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BMJ. Jun 3, 2006; 332(7553): 1287–1288.
PMCID: PMC1473109

Life without COX 2 inhibitors

Doctors need to broaden their approach to pain in older patients
Allen F Shaughnessy, adjunct professor of public health and family medicine
Tufts University Family Medicine Residency, 100 Hospital Road, Malden, MA 02148, USA
Andrea E Gordon, clinical assistant professor of public health and family medicine

Several cyclo-oxygenase-2 inhibitors (COX 2 inhibitors) have been withdrawn from sale in many countries. The use of other drugs in this class is being limited by their potential to cause cardiac effects. As Kearney and colleagues show (p 1302), this concern is valid, since they have been associated with an increased risk of myocardial infarction with prolonged use as compared with placebo or other non-steroidal anti-inflammatory drugs.1

Have we lost a truly superior option? Probably not. Although COX 2 inhibitors were marketed as being less likely to cause gastrointestinal distress and ulceration, there is good evidence that other pharmacological and non-drug options may be reasonably effective, equally safe, and less costly.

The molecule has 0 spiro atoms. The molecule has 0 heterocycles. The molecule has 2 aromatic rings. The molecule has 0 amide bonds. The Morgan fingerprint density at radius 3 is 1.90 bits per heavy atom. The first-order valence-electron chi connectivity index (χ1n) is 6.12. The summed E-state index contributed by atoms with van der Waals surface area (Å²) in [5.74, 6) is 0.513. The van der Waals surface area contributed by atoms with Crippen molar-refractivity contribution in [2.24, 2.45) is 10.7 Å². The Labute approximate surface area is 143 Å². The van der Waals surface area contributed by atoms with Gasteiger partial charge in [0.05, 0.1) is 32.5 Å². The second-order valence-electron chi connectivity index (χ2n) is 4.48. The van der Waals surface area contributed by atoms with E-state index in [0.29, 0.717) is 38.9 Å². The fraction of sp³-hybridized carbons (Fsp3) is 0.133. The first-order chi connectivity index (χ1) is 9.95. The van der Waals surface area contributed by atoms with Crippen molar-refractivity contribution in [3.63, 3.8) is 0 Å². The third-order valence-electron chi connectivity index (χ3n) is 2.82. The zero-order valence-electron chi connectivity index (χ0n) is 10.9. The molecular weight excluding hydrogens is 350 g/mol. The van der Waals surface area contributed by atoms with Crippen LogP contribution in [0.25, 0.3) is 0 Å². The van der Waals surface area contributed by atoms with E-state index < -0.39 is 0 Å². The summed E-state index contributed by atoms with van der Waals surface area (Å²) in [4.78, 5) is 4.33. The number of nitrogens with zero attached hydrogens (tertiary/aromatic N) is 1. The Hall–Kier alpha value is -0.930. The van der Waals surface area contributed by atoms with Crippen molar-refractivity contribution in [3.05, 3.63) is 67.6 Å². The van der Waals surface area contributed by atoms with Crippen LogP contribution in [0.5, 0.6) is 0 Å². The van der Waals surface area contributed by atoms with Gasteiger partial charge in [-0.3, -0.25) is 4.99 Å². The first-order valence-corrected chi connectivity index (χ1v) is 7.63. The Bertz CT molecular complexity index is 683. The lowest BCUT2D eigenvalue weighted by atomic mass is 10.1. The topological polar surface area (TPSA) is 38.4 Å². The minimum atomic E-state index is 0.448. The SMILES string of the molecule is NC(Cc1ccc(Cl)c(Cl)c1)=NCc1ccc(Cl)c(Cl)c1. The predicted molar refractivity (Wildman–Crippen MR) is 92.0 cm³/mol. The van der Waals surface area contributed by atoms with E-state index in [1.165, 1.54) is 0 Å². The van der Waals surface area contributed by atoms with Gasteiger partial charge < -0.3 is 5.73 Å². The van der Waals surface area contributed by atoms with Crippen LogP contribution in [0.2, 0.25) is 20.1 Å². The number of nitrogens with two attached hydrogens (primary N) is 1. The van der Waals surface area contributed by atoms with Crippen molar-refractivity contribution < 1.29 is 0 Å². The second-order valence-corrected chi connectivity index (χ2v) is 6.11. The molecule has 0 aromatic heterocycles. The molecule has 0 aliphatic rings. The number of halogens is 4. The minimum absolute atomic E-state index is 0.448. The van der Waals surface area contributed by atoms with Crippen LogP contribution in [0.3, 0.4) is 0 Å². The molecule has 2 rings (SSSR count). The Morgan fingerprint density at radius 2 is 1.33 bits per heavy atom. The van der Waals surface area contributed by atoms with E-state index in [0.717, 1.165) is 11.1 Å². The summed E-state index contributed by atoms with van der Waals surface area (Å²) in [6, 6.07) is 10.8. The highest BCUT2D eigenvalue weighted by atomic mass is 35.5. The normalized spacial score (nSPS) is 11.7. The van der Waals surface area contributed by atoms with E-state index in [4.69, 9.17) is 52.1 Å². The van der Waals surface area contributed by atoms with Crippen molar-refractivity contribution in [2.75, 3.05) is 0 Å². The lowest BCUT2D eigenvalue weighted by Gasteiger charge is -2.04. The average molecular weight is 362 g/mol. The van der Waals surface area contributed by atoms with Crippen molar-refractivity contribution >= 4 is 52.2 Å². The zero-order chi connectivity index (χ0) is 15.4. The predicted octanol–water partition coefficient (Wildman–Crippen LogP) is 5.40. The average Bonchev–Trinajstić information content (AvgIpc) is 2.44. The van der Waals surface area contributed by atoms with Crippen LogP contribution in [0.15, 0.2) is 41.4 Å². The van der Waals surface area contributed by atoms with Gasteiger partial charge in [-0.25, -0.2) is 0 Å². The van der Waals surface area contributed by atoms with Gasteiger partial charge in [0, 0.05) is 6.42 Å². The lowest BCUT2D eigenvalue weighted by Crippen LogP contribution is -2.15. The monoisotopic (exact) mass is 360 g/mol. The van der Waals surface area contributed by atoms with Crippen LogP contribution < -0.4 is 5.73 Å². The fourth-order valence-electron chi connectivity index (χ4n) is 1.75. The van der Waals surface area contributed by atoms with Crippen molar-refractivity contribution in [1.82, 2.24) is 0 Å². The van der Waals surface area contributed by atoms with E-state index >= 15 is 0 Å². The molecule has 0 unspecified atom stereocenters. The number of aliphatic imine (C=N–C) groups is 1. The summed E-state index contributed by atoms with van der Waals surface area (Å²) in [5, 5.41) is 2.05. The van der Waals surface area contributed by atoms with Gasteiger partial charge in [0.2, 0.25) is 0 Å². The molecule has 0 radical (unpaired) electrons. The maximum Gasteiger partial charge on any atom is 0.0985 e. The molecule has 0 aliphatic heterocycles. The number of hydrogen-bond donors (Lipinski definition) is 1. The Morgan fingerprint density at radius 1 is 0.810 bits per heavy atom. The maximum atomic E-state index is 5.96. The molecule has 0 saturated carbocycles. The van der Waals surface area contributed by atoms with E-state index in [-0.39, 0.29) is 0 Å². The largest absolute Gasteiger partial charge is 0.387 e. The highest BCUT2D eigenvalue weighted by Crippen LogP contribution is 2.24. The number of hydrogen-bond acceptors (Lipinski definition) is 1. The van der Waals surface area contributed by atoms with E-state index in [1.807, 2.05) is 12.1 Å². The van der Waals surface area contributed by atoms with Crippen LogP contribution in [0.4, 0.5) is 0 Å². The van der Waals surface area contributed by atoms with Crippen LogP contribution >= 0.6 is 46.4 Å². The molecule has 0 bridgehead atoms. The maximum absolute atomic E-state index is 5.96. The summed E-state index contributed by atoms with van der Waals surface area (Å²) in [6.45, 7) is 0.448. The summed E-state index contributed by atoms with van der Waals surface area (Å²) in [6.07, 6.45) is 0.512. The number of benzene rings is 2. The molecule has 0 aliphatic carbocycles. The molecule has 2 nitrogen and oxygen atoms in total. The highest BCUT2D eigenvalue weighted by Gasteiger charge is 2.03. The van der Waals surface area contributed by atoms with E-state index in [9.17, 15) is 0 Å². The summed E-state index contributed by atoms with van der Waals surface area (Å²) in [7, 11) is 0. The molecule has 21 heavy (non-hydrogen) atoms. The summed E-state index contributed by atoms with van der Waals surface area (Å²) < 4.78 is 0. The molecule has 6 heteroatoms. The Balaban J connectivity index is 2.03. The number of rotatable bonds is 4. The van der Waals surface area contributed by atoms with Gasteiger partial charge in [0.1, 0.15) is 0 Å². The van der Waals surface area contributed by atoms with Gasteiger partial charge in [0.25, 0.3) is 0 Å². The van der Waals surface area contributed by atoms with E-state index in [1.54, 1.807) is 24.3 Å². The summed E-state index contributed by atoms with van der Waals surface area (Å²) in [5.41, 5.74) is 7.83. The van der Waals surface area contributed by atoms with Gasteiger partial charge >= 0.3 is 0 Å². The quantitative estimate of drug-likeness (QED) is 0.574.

COX 2 inhibitors rose to market prominence on the basis of premarketing and postmarketing studies showing less ulceration, on endoscopy, of the gastrointestinal tract. However, ulceration is neither intrinsically harmful nor a surrogate marker for harm associated with use of non-steroidal anti-inflammatory drugs (NSAIDs).2

Gastroduodenal damage found on endoscopy in clinical studies does not lead in most patients to the serious adverse effects sometimes known as POBs—gastric Perforation, outlet Obstruction, and Bleeding.3 In addition, the presence of gastroduodenal ulcers is not related to symptoms of dyspepsia; many ulcers are asymptomatic, and patients with dyspepsia associated with drug treatment often do not have signs of mucosal damage. This distinction—between the disease-oriented outcome of ulceration and the patient-oriented outcome of symptoms and serious adverse effects—was shown in studies that found little or no difference in the incidence of adverse effects or dyspepsia symptoms in patients taking COX 2 inhibitors as compared with the older NSAIDs.4 The common assumption that COX 2 inhibitors are safer than other NSAIDs has not been borne out.5